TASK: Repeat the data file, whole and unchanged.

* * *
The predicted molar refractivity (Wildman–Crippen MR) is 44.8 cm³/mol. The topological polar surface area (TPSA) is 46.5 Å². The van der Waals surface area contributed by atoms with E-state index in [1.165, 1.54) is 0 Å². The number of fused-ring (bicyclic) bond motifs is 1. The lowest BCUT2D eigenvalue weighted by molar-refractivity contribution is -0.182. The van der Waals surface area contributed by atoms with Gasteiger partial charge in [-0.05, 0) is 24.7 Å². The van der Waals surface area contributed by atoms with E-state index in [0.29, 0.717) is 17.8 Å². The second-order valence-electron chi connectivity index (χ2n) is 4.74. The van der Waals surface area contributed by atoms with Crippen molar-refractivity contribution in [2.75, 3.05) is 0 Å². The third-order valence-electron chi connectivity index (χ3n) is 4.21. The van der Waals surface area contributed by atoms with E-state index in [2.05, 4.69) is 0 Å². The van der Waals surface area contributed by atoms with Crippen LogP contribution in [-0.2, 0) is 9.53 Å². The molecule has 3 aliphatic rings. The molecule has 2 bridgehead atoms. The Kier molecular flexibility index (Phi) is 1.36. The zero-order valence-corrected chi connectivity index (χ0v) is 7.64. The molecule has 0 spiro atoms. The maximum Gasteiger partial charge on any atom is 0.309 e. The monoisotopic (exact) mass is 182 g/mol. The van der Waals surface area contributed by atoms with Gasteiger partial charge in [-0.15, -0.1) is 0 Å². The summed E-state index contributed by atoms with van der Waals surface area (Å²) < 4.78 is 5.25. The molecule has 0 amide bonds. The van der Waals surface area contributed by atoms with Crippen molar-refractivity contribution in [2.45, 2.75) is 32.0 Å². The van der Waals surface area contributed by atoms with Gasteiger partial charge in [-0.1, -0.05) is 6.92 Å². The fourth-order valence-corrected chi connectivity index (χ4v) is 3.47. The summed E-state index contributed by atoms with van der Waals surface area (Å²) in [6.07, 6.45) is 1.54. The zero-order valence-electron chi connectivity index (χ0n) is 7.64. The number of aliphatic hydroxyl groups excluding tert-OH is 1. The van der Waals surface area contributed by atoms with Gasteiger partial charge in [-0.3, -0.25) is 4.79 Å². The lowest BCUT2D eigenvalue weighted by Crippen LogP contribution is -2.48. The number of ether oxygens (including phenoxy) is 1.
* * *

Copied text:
The predicted molar refractivity (Wildman–Crippen MR) is 44.8 cm³/mol. The topological polar surface area (TPSA) is 46.5 Å². The van der Waals surface area contributed by atoms with E-state index in [1.165, 1.54) is 0 Å². The number of fused-ring (bicyclic) bond motifs is 1. The lowest BCUT2D eigenvalue weighted by molar-refractivity contribution is -0.182. The van der Waals surface area contributed by atoms with Gasteiger partial charge in [-0.05, 0) is 24.7 Å². The van der Waals surface area contributed by atoms with E-state index in [0.29, 0.717) is 17.8 Å². The second-order valence-electron chi connectivity index (χ2n) is 4.74. The van der Waals surface area contributed by atoms with Crippen molar-refractivity contribution in [2.75, 3.05) is 0 Å². The third-order valence-electron chi connectivity index (χ3n) is 4.21. The van der Waals surface area contributed by atoms with E-state index in [2.05, 4.69) is 0 Å². The van der Waals surface area contributed by atoms with Crippen LogP contribution in [-0.2, 0) is 9.53 Å². The molecule has 3 aliphatic rings. The molecule has 2 bridgehead atoms. The Kier molecular flexibility index (Phi) is 1.36. The zero-order valence-corrected chi connectivity index (χ0v) is 7.64. The molecule has 0 spiro atoms. The maximum Gasteiger partial charge on any atom is 0.309 e. The monoisotopic (exact) mass is 182 g/mol. The van der Waals surface area contributed by atoms with Gasteiger partial charge in [-0.15, -0.1) is 0 Å². The summed E-state index contributed by atoms with van der Waals surface area (Å²) < 4.78 is 5.25. The molecule has 0 amide bonds. The van der Waals surface area contributed by atoms with Crippen molar-refractivity contribution in [2.45, 2.75) is 32.0 Å². The van der Waals surface area contributed by atoms with Gasteiger partial charge in [-0.1, -0.05) is 6.92 Å². The fourth-order valence-corrected chi connectivity index (χ4v) is 3.47. The summed E-state index contributed by atoms with van der Waals surface area (Å²) in [6.07, 6.45) is 1.54. The zero-order valence-electron chi connectivity index (χ0n) is 7.64. The number of aliphatic hydroxyl groups excluding tert-OH is 1. The van der Waals surface area contributed by atoms with Gasteiger partial charge in [-0.3, -0.25) is 4.79 Å². The lowest BCUT2D eigenvalue weighted by Crippen LogP contribution is -2.48. The number of ether oxygens (including phenoxy) is 1.